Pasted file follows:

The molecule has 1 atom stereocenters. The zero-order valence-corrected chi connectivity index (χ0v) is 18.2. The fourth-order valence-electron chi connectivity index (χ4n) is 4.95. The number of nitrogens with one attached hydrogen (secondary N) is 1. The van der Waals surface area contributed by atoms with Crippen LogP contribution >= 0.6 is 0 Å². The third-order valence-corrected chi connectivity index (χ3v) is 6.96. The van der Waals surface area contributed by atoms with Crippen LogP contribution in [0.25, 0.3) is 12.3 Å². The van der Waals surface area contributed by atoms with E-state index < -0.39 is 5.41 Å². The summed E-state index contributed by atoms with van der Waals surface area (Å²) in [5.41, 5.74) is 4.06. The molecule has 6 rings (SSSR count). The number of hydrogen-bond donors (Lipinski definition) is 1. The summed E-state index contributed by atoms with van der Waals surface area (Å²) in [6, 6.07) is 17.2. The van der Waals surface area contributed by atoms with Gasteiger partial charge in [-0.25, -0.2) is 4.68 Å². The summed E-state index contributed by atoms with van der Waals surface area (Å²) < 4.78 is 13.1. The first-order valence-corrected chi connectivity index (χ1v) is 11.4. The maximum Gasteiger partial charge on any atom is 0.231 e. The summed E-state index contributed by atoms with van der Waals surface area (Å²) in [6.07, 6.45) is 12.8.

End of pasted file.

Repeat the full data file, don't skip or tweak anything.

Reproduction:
The molecule has 1 atom stereocenters. The zero-order valence-corrected chi connectivity index (χ0v) is 18.2. The fourth-order valence-electron chi connectivity index (χ4n) is 4.95. The number of nitrogens with one attached hydrogen (secondary N) is 1. The van der Waals surface area contributed by atoms with Crippen LogP contribution >= 0.6 is 0 Å². The third-order valence-corrected chi connectivity index (χ3v) is 6.96. The van der Waals surface area contributed by atoms with Crippen LogP contribution in [0.25, 0.3) is 12.3 Å². The van der Waals surface area contributed by atoms with E-state index < -0.39 is 5.41 Å². The summed E-state index contributed by atoms with van der Waals surface area (Å²) in [5.41, 5.74) is 4.06. The molecule has 6 rings (SSSR count). The number of hydrogen-bond donors (Lipinski definition) is 1. The summed E-state index contributed by atoms with van der Waals surface area (Å²) in [6, 6.07) is 17.2. The van der Waals surface area contributed by atoms with Gasteiger partial charge in [-0.25, -0.2) is 4.68 Å². The summed E-state index contributed by atoms with van der Waals surface area (Å²) < 4.78 is 13.1. The first-order valence-corrected chi connectivity index (χ1v) is 11.4. The maximum Gasteiger partial charge on any atom is 0.231 e. The summed E-state index contributed by atoms with van der Waals surface area (Å²) in [6.07, 6.45) is 12.8.